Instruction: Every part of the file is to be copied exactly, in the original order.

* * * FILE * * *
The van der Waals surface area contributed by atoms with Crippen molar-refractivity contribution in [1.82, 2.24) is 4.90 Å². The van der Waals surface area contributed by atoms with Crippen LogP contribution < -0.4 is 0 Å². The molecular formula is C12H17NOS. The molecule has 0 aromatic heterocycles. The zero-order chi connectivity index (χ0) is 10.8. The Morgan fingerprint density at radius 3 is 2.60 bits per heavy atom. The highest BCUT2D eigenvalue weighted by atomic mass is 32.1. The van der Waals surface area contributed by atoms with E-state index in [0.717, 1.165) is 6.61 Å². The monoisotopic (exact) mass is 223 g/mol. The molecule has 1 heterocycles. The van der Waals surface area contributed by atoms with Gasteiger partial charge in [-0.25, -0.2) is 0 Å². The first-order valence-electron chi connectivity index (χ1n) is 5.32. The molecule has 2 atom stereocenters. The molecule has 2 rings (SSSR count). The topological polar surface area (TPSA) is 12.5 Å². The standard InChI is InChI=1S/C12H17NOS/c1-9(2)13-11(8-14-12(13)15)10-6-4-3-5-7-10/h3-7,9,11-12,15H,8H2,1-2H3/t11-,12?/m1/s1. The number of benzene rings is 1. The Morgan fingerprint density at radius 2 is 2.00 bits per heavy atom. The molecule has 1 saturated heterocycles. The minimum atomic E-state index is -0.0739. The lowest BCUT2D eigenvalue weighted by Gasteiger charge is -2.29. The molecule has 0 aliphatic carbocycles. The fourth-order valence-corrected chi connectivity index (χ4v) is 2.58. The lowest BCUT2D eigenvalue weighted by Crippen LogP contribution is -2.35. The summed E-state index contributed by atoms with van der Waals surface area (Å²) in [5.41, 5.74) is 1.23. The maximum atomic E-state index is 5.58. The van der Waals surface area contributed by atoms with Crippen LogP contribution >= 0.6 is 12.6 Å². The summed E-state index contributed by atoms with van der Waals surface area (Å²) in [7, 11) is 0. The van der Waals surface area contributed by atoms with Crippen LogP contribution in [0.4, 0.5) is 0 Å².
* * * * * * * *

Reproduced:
The van der Waals surface area contributed by atoms with Crippen molar-refractivity contribution in [1.82, 2.24) is 4.90 Å². The van der Waals surface area contributed by atoms with Crippen LogP contribution < -0.4 is 0 Å². The molecular formula is C12H17NOS. The molecule has 0 aromatic heterocycles. The zero-order chi connectivity index (χ0) is 10.8. The Morgan fingerprint density at radius 3 is 2.60 bits per heavy atom. The highest BCUT2D eigenvalue weighted by atomic mass is 32.1. The van der Waals surface area contributed by atoms with E-state index in [0.717, 1.165) is 6.61 Å². The monoisotopic (exact) mass is 223 g/mol. The molecule has 1 heterocycles. The van der Waals surface area contributed by atoms with Gasteiger partial charge in [-0.25, -0.2) is 0 Å². The first-order valence-electron chi connectivity index (χ1n) is 5.32. The molecule has 2 atom stereocenters. The molecule has 2 rings (SSSR count). The topological polar surface area (TPSA) is 12.5 Å². The standard InChI is InChI=1S/C12H17NOS/c1-9(2)13-11(8-14-12(13)15)10-6-4-3-5-7-10/h3-7,9,11-12,15H,8H2,1-2H3/t11-,12?/m1/s1. The number of benzene rings is 1. The Morgan fingerprint density at radius 2 is 2.00 bits per heavy atom. The molecule has 1 saturated heterocycles. The minimum atomic E-state index is -0.0739. The lowest BCUT2D eigenvalue weighted by Gasteiger charge is -2.29. The molecule has 0 aliphatic carbocycles. The fourth-order valence-corrected chi connectivity index (χ4v) is 2.58. The lowest BCUT2D eigenvalue weighted by Crippen LogP contribution is -2.35. The summed E-state index contributed by atoms with van der Waals surface area (Å²) in [5.41, 5.74) is 1.23. The maximum atomic E-state index is 5.58. The van der Waals surface area contributed by atoms with Crippen LogP contribution >= 0.6 is 12.6 Å². The summed E-state index contributed by atoms with van der Waals surface area (Å²) in [7, 11) is 0. The van der Waals surface area contributed by atoms with Crippen LogP contribution in [0.4, 0.5) is 0 Å².